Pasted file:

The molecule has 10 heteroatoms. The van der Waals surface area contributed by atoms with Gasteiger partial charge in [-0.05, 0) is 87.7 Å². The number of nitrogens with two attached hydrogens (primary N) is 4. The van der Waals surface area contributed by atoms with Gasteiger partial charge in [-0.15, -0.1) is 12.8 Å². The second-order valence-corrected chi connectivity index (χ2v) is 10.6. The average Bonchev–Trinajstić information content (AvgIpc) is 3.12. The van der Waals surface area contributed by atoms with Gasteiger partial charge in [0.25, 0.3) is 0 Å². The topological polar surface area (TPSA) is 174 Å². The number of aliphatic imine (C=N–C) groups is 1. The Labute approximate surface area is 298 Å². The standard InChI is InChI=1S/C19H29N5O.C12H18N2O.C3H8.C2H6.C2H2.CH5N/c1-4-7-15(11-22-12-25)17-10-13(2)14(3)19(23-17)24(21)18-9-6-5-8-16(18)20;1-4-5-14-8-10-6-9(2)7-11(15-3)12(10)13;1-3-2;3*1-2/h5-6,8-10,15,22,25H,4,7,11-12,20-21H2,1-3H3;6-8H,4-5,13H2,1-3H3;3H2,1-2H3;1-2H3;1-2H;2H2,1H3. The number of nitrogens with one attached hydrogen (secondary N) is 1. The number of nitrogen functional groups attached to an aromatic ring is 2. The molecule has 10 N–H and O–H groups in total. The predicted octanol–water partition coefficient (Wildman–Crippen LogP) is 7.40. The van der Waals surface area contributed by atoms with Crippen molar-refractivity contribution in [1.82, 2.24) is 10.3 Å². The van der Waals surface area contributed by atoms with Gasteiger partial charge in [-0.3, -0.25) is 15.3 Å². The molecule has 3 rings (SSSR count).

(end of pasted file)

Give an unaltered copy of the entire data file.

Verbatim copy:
The molecule has 10 heteroatoms. The van der Waals surface area contributed by atoms with Gasteiger partial charge in [-0.05, 0) is 87.7 Å². The number of nitrogens with two attached hydrogens (primary N) is 4. The van der Waals surface area contributed by atoms with Gasteiger partial charge in [-0.15, -0.1) is 12.8 Å². The second-order valence-corrected chi connectivity index (χ2v) is 10.6. The average Bonchev–Trinajstić information content (AvgIpc) is 3.12. The van der Waals surface area contributed by atoms with Gasteiger partial charge in [0.25, 0.3) is 0 Å². The topological polar surface area (TPSA) is 174 Å². The number of aliphatic imine (C=N–C) groups is 1. The Labute approximate surface area is 298 Å². The standard InChI is InChI=1S/C19H29N5O.C12H18N2O.C3H8.C2H6.C2H2.CH5N/c1-4-7-15(11-22-12-25)17-10-13(2)14(3)19(23-17)24(21)18-9-6-5-8-16(18)20;1-4-5-14-8-10-6-9(2)7-11(15-3)12(10)13;1-3-2;3*1-2/h5-6,8-10,15,22,25H,4,7,11-12,20-21H2,1-3H3;6-8H,4-5,13H2,1-3H3;3H2,1-2H3;1-2H3;1-2H;2H2,1H3. The number of nitrogens with one attached hydrogen (secondary N) is 1. The number of nitrogen functional groups attached to an aromatic ring is 2. The molecule has 10 N–H and O–H groups in total. The predicted octanol–water partition coefficient (Wildman–Crippen LogP) is 7.40. The van der Waals surface area contributed by atoms with Crippen molar-refractivity contribution in [1.82, 2.24) is 10.3 Å². The van der Waals surface area contributed by atoms with Gasteiger partial charge in [-0.3, -0.25) is 15.3 Å². The molecule has 3 rings (SSSR count).